Studying how midshipman fish call and respond to one another has taught scientists about the evolution of vocal communication and the neurobiology of hearing. In one study, Andrew Bass of Cornell University traced the development of the midshipman fish nervous system and brain, focusing on neurons that control their sonic muscles. The fundamental structure of the brain circuit he traced was remarkably similar to neural circuits in corresponding brain regions in amphibians, birds and mammals. Because toadfish first evolved so long ago, Bass concluded that this particular neural circuit is likely 400 million years old—almost as old as vertebrates themselves. Of course, different groups of animals have tinkered with this basic neural archetype over the course of evolution—and developed very different systems of muscles and tissues for vocal communication—but nonetheless our own speech and song owe a lot to the ancient grunts and hums of midshipman fish. In more recent work, Bass has continued to explore the underwater origins of vocal communication, as well as whether fish were the first animals to evolve some common non-vocal gestures.

Bass and his colleagues have also discovered that Type 1 male midshipman fish deliberately desensitize their ears to sound when they are humming to avoid damaging their ear hair cells. At the same time that a male midshipman fish's brain stimulates muscles surrounding the swim bladder, it sends electrochemical messages to ear hair cells, essentially telling them to put in earplugs. These two types of signals happen in sync about 100 times every second. Since all vertebrate brains have similar living links to the ears, Bass and his colleagues propose that four-limbed animals like echolocating bats, barking dogs and human pop stars might rely on related acoustic strategies to protect and preserve their hearing when they are making loud sounds.

Now, Elizabeth Whitchurch, currently at Humboldt State University, and her colleagues have shown that Type 1 males have bigger distances between their swim bladders and their ears than Type II males and females. This adaptation may further help Type I males protect their hearing during the mating season. Whitchurch presented her findings at the Society for Neuroscience's annual meeting.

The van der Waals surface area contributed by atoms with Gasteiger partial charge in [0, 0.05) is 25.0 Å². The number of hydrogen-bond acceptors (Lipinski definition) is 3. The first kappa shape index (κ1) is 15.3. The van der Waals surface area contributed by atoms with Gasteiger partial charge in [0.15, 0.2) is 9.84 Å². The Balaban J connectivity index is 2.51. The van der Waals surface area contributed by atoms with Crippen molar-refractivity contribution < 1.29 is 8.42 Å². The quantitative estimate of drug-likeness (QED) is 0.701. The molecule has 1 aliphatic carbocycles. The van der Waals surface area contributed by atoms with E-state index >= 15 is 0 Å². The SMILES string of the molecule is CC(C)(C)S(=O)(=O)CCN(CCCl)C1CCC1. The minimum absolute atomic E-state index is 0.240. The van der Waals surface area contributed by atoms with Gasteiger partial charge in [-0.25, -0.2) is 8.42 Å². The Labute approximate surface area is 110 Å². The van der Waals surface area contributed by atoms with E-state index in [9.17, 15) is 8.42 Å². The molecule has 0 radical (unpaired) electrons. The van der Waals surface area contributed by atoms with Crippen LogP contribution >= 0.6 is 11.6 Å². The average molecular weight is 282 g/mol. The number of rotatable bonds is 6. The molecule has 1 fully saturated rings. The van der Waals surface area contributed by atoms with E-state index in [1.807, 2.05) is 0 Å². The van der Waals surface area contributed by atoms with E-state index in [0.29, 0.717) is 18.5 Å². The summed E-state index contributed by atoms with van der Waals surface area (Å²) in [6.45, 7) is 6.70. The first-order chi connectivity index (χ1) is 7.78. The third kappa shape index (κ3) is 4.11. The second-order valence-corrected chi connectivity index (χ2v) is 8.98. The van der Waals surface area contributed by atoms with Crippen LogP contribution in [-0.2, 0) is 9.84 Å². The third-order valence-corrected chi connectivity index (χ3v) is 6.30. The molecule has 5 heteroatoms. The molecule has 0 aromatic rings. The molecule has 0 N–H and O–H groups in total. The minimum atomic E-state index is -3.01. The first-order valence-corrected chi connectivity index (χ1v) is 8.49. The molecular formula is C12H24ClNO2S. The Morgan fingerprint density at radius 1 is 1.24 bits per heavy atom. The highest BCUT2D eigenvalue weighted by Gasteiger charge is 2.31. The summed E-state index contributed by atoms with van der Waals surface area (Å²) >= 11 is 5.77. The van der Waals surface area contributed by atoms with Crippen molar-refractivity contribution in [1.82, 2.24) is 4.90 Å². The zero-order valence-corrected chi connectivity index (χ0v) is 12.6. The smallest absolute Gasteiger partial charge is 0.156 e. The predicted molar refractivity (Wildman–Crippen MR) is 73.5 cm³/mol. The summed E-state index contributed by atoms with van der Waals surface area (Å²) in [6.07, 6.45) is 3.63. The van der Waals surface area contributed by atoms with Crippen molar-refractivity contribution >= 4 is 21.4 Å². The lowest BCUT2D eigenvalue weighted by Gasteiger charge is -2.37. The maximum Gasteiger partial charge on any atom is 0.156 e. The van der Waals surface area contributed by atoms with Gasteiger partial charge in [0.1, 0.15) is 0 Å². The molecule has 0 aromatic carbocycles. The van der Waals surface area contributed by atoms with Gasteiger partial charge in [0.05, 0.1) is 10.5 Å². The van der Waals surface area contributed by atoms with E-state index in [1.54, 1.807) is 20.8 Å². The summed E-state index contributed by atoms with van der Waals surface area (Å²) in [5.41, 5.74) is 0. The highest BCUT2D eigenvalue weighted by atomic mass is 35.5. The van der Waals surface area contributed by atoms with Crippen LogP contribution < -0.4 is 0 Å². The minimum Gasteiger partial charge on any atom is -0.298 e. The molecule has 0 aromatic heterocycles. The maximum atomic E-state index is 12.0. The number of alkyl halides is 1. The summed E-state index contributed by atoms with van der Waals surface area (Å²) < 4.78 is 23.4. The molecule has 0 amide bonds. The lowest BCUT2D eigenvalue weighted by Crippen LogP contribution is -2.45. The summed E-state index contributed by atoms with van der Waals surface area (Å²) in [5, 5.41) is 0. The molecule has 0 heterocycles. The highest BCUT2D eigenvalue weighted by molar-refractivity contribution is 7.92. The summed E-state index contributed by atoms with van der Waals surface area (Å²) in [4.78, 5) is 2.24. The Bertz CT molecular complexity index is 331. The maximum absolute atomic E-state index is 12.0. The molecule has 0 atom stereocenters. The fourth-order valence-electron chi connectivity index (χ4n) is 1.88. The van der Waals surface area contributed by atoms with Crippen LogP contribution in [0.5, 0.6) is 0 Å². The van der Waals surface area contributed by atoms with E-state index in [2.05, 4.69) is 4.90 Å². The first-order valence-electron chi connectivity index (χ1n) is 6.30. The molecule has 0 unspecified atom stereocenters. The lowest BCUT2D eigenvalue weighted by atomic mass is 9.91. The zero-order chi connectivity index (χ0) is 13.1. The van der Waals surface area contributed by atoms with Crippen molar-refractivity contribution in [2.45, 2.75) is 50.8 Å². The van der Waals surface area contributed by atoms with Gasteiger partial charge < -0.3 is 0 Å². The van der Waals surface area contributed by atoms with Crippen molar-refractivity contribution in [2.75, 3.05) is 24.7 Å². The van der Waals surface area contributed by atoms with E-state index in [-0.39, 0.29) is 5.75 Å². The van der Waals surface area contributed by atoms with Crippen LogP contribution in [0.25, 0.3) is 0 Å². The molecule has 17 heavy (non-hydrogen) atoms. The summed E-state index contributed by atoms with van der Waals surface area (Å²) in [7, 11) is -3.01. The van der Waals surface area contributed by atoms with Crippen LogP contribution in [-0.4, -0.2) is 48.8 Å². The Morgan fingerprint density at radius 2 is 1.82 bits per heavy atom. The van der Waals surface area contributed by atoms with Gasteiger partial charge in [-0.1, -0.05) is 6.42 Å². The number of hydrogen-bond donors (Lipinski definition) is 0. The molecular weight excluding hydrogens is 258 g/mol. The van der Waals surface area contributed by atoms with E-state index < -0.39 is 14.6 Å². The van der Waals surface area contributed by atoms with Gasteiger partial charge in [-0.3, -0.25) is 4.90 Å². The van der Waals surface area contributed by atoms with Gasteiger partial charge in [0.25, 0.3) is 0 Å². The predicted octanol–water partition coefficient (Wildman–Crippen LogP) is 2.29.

In related research, Joseph Sisneros of the University of Washington and his colleagues have established that as the breeding season approaches, sex hormones flood the bloodstreams of midshipman fish, which in turn changes their singing and hearing. Female midshipman fish are most attuned to the males' mating calls when their estrogen levels are high. Similarly, the most successful male baritones have the highest levels of testosterone. In addition to teaching researchers how hormones modulate the nervous system, studying these changes could help scientists understand whether people's hearing declines as they get older in part because of waning hormone levels. In some studies, mice deficient in estrogen or estrogen receptors suffer faster and more severe hearing loss and scientists have proposed that hormone therapies could stave off age-related hearing loss in women.

When it comes to animal research on speech, music and hearing, songbirds like zebrafinches and squeaking mice usually get the spotlight. Who would have thought that a humble mud-dwelling toadfish would give scientists so much to say about vocal communication? In honor of this unlikely inspiration, let's make some noise: three cheers—or grunts—for the plainfin midshipman fish!

The views expressed are those of the author and are not necessarily those of Scientific American.